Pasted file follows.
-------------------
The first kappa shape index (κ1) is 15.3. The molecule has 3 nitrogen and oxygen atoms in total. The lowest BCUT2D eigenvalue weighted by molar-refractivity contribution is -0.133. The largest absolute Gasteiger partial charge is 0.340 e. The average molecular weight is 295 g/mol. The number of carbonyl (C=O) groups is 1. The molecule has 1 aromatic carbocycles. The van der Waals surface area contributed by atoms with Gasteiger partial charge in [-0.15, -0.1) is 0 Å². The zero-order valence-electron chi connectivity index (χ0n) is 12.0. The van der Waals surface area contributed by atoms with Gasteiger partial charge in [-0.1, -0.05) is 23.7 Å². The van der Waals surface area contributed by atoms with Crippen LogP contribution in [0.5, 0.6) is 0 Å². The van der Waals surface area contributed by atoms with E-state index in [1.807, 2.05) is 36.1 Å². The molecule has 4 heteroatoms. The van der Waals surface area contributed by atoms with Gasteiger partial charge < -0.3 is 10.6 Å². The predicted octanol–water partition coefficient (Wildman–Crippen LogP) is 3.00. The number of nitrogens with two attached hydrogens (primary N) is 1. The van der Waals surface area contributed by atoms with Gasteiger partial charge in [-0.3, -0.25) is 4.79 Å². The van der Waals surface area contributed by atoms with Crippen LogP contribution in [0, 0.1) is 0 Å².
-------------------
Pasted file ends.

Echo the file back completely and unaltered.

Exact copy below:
The first kappa shape index (κ1) is 15.3. The molecule has 3 nitrogen and oxygen atoms in total. The lowest BCUT2D eigenvalue weighted by molar-refractivity contribution is -0.133. The largest absolute Gasteiger partial charge is 0.340 e. The average molecular weight is 295 g/mol. The number of carbonyl (C=O) groups is 1. The molecule has 1 aromatic carbocycles. The van der Waals surface area contributed by atoms with Gasteiger partial charge in [-0.15, -0.1) is 0 Å². The zero-order valence-electron chi connectivity index (χ0n) is 12.0. The van der Waals surface area contributed by atoms with Gasteiger partial charge in [-0.1, -0.05) is 23.7 Å². The van der Waals surface area contributed by atoms with Crippen LogP contribution in [0.5, 0.6) is 0 Å². The van der Waals surface area contributed by atoms with E-state index in [1.807, 2.05) is 36.1 Å². The molecule has 4 heteroatoms. The van der Waals surface area contributed by atoms with Gasteiger partial charge < -0.3 is 10.6 Å². The predicted octanol–water partition coefficient (Wildman–Crippen LogP) is 3.00. The number of nitrogens with two attached hydrogens (primary N) is 1. The van der Waals surface area contributed by atoms with Gasteiger partial charge in [-0.3, -0.25) is 4.79 Å². The van der Waals surface area contributed by atoms with Crippen LogP contribution in [0, 0.1) is 0 Å².